Halloween Safety Tips
Posted on 10/26/2022

We are less than a week away from Halloween and the days continue to get darker as sunset starts earlier and earlier. On Halloween night, October 31st, forecasters expect sunset to begin at 5:40 p.m., with last light at 6:14 p.m. With the reduced visibility around popular trick-or-treating, it is essential to review a few safety tips to keep your family, neighbors, and all the pint-size ghouls and goblins safe. 


Stay alert and watch out for cars, especially those turning corners and backing up in a driveway. It's important to have a conversation with children about safety and the importance of being alert and making sure they look both ways before crossing the street. 

"Using appropriate sidewalks, crosswalks, and paths are essential. Remind children that walking between cars and bushes is dangerous because it may be hard for drivers to see them. I always remind kids that just because you see a car does not mean the driver sees you," said Jozelle Prieto a public health educator at Benton-Franklin Health District.  

Safe Kids Tip: It is also especially important for parents to practice with their children to look left, right, and left again when crossing and keep looking as they cross.

Another way for parents to ensure their children are seen at night is to add reflective strips of tape or stickers on their costumes. If you need some extra light, your child can carry flashlights or glow sticks with them. A flashlight is better than a cell phone, so kids and teens are not distracted walking and texting. Having a flashlight can also help children navigate walkways that are not well-lit.   

"For drivers, it's important to reduce any distractions. Don't eat, talk on your phone, or text. Make sure you concentrate on the road, take it slow and constantly scan your surroundings, as kids can be unpredictable,” Prieto said. 

Make sure to have safe snacks for the little ones, to stop them from eating candy inside their bag that has not been inspected. 

For parents with children and teens who are trick-or-treating with a group, have them check in regularly with a text or phone call. Have a plan in place and locate a meet-up point if a child gets lost or separated from the group. Parents can also drive around the area children are trick-or-treating in to understand the layout.   


When it comes to your child's costume, it is best to try it on a few days before trick-or-treating to make sure everything fits appropriately.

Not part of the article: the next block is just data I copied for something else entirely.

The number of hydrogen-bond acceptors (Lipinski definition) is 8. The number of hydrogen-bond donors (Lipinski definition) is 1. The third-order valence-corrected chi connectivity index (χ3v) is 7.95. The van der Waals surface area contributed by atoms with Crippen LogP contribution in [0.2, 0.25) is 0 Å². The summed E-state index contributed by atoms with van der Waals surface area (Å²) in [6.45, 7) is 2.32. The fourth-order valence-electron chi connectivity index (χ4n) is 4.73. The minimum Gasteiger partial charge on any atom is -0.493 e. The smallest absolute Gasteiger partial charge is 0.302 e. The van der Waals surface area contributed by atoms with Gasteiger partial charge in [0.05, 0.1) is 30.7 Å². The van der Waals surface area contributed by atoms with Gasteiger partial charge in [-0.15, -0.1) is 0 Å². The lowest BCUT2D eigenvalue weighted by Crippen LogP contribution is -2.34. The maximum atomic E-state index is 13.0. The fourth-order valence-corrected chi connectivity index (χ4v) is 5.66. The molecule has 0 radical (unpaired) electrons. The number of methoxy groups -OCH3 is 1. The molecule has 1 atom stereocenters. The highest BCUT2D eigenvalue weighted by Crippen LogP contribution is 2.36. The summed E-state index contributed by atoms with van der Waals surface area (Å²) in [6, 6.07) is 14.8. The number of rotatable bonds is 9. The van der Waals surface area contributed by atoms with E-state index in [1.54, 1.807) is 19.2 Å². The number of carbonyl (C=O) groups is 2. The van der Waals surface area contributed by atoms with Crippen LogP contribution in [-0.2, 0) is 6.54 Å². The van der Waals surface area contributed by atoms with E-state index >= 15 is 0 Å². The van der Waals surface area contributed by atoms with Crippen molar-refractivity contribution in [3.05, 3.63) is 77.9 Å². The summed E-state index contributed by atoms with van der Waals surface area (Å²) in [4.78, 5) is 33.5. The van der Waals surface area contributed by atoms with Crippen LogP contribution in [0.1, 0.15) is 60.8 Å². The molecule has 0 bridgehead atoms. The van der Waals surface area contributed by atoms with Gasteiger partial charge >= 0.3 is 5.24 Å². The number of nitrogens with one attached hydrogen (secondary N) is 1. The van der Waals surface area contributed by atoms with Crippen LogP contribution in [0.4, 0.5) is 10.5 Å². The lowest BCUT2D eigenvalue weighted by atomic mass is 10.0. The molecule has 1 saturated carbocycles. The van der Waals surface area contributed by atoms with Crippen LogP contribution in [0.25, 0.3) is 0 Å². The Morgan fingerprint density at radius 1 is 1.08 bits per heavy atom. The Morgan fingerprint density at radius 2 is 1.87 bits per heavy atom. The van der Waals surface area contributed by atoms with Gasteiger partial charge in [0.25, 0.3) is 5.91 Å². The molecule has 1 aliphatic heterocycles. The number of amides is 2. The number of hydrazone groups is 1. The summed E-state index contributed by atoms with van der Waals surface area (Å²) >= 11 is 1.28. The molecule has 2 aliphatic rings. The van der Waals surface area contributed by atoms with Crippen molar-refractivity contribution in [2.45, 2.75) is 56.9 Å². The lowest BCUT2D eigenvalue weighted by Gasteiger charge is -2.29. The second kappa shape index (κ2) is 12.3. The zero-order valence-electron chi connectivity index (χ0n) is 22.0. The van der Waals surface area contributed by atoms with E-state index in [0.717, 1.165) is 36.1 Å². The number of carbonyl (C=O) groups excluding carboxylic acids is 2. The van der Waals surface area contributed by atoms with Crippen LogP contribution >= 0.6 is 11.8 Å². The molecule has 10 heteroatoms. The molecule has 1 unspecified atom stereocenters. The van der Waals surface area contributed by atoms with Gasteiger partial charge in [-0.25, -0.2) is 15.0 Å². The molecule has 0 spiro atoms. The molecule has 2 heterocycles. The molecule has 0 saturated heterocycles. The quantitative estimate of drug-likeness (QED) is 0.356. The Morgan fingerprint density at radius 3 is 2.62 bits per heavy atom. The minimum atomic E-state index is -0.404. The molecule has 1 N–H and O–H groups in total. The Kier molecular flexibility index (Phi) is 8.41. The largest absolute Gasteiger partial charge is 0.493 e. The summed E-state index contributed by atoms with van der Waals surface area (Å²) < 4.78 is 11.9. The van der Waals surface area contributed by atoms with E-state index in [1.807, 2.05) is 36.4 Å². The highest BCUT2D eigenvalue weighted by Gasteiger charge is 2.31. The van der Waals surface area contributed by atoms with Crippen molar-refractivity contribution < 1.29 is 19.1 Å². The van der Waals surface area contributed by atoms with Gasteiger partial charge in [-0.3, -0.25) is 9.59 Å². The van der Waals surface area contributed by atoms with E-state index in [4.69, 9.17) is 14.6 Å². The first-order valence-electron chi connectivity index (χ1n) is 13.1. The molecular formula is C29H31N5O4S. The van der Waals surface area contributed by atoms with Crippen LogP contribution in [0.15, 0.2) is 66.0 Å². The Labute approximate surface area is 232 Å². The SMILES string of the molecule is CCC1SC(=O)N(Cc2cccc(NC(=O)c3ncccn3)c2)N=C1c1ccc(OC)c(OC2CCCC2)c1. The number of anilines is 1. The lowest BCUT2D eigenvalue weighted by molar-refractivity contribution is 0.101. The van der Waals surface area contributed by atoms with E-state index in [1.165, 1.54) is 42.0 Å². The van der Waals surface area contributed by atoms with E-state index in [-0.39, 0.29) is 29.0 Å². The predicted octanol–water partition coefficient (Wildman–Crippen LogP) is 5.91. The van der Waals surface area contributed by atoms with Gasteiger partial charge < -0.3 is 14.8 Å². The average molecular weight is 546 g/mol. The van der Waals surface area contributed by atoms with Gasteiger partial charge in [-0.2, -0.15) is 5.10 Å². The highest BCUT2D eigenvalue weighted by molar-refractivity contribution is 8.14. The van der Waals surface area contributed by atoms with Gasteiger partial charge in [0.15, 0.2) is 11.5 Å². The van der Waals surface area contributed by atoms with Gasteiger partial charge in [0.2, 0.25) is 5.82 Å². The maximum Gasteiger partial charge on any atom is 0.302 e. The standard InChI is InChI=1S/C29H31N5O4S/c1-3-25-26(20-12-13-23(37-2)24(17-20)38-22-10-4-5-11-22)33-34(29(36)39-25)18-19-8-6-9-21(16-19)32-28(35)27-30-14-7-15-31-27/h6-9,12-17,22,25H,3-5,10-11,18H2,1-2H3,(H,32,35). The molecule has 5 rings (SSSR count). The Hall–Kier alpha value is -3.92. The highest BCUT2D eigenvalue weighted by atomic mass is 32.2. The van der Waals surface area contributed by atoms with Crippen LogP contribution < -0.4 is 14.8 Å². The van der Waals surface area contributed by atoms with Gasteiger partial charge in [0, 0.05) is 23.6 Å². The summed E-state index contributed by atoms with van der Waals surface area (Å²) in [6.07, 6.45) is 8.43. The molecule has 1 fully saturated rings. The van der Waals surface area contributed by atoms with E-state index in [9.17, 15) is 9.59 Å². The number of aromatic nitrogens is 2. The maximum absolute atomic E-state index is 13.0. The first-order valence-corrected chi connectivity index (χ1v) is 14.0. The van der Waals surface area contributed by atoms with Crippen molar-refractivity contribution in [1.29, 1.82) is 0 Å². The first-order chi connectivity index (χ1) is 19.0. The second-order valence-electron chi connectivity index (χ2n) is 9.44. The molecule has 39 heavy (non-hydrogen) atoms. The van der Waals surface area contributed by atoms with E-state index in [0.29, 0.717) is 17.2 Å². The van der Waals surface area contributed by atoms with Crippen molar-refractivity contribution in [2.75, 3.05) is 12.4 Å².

Child's Costume Check List: 

  • Make sure the fabric is 'Flame Resistant' (polyester or nylon are safe), as there may be candles around outside decorations.
  •  Light colors are easier to see at night; if a costume has dark colors, add some reflective tape, as mentioned above. 
  •  Plan to bring a jacket if the outfit is not warm enough for the colder evening temperatures. 
  •  Make sure the length of the costume is not too long to avoid tripping. 
  •  Itchy costumes can sometimes ruin a night of candy fun, so check to ensure there is no irritating fabric.
  •  If you are planning to use face paint or makeup for Halloween, test the makeup on your child's arm to make sure there is no irritation or allergic reaction. 
  •  Avoid wearing masks, makeup, or hats that can obscure your child's vision so they can walk safely around the neighborhood  


After a long night of collecting a bag of candy that would make Willy Wonka proud, adults should inspect the candy before their children eat any of it. 

  • Check candy to make sure it will not cause an allergic reaction or become a choking hazard, like hard candies or small toys
  •  If there are any signs of a piece of candy being tampered with, like tiny holes, tears in the wrapper, discoloration, or anything that comes into question, throw it away. 
  •  Avoid homemade treats, unless you know/trust who made them especially if your child has allergies.
Happy Safe Halloween! For some safe Trick-Or-Treat Events, check out: Top Tri-Cities Halloween Events 2022 - Visit Tri-Cities


Safe Kids Worldwide is a global nonprofit dedicated to protecting kids from preventable injuries, the number one cause of death to children in the United States and a global epidemic around the world.

Safe Kids works with more than 400 network members in the U.S. and partners in 33 countries to keep kids safe at home, on the road and at play. We educate families, raise awareness, create safer environments and advocate for improved laws to protect children.